Then as I peered back over across the street, Sam — still dancing — lowered one of his waving arms from above his head, reached behind his back, and drew an axe out from his waistband. Now Sam was doing the dance of a white man swinging an axe. And there were customers behind him in the liquor store, visibly freaked out.
Reluctantly and quietly, I motioned to the sheriff’s deputy, and raised my hand to point to Sam. It was a moot point by now: several more sheriff’s cars were now screeching to a halt in the intersection, and those officers were already drawing their weapons on Sam, only to be joined by those who immediately ran over from the Starbucks, with their weapons drawn.
By now there were no less than 12 sheriff’s deputies, guns drawn and pointed at Sam, forming a half circle around him as he danced, swinging his axe, out of the doorway and directly towards the officers. The officers responded not by shooting, but by closing the semicircle tighter still, which caused Sam to move out of doorway and towards the outside wall of the liquor store. The officers shouted at Sam to drop the axe, but he didn’t drop it — at which point I muttered out loud, mostly to myself, “Drop the axe, Sam. Drop the axe, Sam, or you’re going to get killed.”
The standoff continued past the moment when I was sure Sam was going to be shot. Sam continued to hold the axe aloft longer than I imagined possible. But the officers held their fire, and continued slowly to close in on him. Moments later, Sam leaned forward and lowered the axe to the ground. Most of the officers immediately holstered their weapons, as two deputies approached Sam, grabbed his arms, and cuffed him without throwing him to the ground. Sam was placed in the back of a sheriff’s cruiser, and the scene ended without incident.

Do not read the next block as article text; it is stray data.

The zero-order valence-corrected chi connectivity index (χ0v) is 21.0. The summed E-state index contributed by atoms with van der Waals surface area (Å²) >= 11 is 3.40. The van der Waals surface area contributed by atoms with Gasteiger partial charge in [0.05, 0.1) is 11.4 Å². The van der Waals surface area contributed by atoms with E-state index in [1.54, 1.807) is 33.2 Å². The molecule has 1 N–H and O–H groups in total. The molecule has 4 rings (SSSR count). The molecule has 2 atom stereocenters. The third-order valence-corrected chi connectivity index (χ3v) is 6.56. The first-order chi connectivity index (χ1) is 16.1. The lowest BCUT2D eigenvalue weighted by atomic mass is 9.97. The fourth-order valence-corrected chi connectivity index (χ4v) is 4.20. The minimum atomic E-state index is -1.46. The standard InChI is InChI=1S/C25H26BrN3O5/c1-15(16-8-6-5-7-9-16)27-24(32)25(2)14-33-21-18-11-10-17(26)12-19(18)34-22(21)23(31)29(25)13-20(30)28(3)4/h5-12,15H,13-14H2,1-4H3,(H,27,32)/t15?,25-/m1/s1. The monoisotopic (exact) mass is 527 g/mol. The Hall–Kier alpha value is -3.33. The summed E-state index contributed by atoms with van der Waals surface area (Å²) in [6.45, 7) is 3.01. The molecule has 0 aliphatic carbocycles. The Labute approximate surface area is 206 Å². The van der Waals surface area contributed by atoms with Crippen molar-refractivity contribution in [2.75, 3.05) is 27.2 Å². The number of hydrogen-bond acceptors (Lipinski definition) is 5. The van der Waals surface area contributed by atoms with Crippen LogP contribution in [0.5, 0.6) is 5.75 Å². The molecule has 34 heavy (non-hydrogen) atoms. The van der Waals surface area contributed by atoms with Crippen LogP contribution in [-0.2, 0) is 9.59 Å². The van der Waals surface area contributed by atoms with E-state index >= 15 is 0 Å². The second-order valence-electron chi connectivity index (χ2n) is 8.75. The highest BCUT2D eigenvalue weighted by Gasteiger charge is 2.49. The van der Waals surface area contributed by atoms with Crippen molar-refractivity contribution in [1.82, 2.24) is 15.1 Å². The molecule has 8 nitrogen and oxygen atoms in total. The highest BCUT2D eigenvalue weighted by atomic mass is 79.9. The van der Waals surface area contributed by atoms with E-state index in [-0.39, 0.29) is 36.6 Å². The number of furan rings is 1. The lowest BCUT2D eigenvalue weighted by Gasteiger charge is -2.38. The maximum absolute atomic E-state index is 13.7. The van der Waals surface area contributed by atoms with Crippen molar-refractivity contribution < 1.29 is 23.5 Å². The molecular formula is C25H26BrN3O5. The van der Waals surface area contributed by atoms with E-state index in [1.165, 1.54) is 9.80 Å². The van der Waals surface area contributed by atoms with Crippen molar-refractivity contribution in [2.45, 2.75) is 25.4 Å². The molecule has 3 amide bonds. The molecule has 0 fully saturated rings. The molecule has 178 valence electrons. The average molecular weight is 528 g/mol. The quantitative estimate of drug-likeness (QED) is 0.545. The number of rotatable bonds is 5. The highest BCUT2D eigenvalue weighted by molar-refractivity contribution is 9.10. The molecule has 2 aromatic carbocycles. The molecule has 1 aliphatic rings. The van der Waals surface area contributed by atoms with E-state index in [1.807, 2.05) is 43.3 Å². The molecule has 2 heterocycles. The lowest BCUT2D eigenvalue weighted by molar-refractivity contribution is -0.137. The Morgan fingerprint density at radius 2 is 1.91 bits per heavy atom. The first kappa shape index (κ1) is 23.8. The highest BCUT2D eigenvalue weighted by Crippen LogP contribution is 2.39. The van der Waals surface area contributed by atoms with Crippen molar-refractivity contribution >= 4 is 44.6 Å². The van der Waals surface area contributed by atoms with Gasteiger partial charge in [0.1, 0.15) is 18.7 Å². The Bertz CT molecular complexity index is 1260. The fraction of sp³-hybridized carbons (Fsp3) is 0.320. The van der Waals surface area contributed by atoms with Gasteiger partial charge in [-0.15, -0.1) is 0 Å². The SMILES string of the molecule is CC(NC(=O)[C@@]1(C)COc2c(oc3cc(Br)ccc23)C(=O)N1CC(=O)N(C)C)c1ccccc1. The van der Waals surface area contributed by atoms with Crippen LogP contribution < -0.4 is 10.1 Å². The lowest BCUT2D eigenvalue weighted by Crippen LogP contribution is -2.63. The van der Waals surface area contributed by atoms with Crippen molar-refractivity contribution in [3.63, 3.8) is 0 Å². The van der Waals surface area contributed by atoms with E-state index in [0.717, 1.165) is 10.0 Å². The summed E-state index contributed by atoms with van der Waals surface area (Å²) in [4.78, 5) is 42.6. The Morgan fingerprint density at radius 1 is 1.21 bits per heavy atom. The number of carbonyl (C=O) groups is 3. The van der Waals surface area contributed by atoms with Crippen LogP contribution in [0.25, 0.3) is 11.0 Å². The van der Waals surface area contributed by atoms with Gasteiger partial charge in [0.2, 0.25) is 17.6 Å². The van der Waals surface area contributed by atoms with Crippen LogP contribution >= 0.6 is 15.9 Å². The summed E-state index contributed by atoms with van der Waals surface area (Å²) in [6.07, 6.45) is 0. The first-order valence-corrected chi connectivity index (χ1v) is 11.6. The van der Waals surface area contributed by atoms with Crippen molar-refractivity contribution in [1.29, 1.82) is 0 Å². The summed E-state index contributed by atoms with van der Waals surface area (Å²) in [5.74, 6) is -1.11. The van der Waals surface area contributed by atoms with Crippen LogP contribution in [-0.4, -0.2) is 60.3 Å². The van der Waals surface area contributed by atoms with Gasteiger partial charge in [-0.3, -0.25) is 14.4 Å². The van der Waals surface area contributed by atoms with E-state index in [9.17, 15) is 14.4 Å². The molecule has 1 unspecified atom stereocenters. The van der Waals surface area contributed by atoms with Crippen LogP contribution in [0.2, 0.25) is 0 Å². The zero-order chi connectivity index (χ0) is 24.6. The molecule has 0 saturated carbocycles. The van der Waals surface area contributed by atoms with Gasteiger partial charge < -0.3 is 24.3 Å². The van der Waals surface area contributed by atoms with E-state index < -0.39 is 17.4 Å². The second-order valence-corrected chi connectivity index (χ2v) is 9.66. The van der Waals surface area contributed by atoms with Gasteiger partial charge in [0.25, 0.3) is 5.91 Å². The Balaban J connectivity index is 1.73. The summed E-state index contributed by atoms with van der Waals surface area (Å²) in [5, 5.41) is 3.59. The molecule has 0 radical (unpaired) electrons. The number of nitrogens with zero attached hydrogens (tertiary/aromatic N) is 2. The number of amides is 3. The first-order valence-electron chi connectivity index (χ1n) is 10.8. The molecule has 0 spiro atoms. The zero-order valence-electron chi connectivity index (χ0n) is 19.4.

I have spoken with Sam on a number of occasions since.
I thought of this story when, two weeks ago, I watched the video of Chicago police officers firing 16 shots into the body of Laquan McDonald. I thought of this story when, last week, I watched the videos of these San Francisco police officers forming a semicircle around Mario Woods, and waiting just a few moments to fire 25 shots into him. I think of this story every time police officers take the life of a Black man in America — or, at least, those times we hear about it — in circumstances that, time and time again, lead me, and my wife, and my son, and my friends, only towards a single overwhelming conclusion.
Each time I hear about another police killing of a Black citizen I think to myself, reasonably by this point, that the police have decided that Black lives do not matter. And I wish each time – I know it’s strange, but it’s true – that the victim was merely guilty of having been a white man swinging an axe.
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You can follow Chris Thinnes on Twitter at @ChrisThinnes.